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Friday Roundup

Demon Weed Update.  While arguments can be made that marijuana presents no more danger to the public weal than alcohol, and is far less harmful than legal substances like tobacco, there is no question that it ranks far below other drugs, like crack, cocaine, heroin, PCP, etc. on the risk scale.  One would anticipate that, in a rational world, the $40 billion or so we spend on the War on Drugs would be devoted to the investigation and prosecution of those selling and using those more harmful drugs.

Doesn't quite turn out that way:  According to FBI figures for 2008, of the 1.7 million arrests for drug offenses, 49.8% were for marijuana.  Well, at least we're going after the dealers and not the users, right?  Wrong.  Eighty-two percent of those arrests were for possession, and 44.3% of the total arrests were for possession of marijuana -- more than twice as many as for cocaine and heroin combined. 

That's not recent.  According to this article from back in 2005, marijuana arrests rose from 28% of the total to 45% between 1992 and 2005. 

And this article from New York Magazine gives some idea why that is:

Harry Levine, a Queens College sociology professor who has been compiling marijuana arrest figures for years, says, “The cops prefer pot busts. They’re easy, because the people are almost never violent and, as opposed to drunks, hardly ever throw up in the car. Some of this has to do with the reduction in crime over the years. Pot arrests are great for keeping the quota numbers up.”

Surfing the blogs.  This week's new addition to the blogroll is Alexandra Natapoff's Snitching Blog, which covers exactly what you might think.  A post from a couple weeks back highlights the new ABA opinion on a prosecutor's duty to disclose information, which requires prosecutors to "make timely disclosure to the defense of all evidence or information known to the prosecutor that tends to negate the guilt of the accused or mitigates the offense."  Note the distinction between "information" and "evidence"; the opinion's authors note that it is more demanding than Brady and other cases require.... From Concurring Opinions comes this article from the NY Times on the perils that Facebook, Twitter, and other web services pose for indiscreet lawyers... How Appealing tells us that the Alabama Supreme Court has upheld a state statute banning the sale of sex toys... Balkinization has an interesting article for beleaguered Cleveland Browns fans (but I repeat myself):  a take on who the ideal juror would be for Ben Roethlisberger in his defense of the civil sexual assault filed against him...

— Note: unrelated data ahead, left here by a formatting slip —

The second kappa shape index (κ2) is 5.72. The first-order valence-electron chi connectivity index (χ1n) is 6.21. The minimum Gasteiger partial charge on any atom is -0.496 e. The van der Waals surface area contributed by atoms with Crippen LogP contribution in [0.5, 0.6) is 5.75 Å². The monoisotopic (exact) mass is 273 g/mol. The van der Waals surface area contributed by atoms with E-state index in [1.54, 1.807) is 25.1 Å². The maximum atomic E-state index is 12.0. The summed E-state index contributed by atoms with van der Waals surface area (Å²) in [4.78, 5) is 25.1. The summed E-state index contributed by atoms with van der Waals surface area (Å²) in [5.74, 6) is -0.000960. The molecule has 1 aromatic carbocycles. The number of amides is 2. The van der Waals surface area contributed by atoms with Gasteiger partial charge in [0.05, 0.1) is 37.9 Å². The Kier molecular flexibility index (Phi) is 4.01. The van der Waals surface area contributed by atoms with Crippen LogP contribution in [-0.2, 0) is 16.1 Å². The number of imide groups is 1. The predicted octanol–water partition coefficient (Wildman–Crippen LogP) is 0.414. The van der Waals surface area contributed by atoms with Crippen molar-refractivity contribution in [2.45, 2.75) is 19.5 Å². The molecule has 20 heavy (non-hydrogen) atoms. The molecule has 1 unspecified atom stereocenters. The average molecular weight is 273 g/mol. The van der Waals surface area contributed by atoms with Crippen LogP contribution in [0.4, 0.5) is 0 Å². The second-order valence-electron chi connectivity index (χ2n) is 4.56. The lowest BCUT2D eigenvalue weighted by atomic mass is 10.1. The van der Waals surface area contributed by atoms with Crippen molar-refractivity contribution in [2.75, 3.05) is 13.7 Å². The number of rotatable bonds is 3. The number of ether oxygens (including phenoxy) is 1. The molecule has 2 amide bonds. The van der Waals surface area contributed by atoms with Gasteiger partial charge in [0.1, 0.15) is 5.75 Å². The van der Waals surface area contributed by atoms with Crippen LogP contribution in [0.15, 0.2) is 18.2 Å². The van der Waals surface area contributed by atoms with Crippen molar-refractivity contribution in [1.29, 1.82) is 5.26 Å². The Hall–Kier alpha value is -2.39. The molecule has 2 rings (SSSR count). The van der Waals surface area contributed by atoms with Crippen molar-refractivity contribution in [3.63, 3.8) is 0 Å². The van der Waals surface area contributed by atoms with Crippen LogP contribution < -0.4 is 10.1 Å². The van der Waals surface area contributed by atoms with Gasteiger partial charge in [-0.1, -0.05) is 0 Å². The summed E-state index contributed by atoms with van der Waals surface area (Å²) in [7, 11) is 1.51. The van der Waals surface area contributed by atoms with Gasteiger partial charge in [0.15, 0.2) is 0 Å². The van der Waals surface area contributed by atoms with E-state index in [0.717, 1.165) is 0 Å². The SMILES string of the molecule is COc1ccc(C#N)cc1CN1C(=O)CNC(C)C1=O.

And I thought some of my slip-and-fall cases were bad.  From Chicago Now:

A woman sued Sears today for injuries she alleges occurred when she slipped and fell on vomit while in the television department.

According to the complaint, on July 11, 2009, plaintiff Glinda Bridgeman was a customer at the Sears Department Store on West 95th Street when she slipped and fell "due to vomit and paper towels that were placed on the floor by an authorized agent and employee of defendant."

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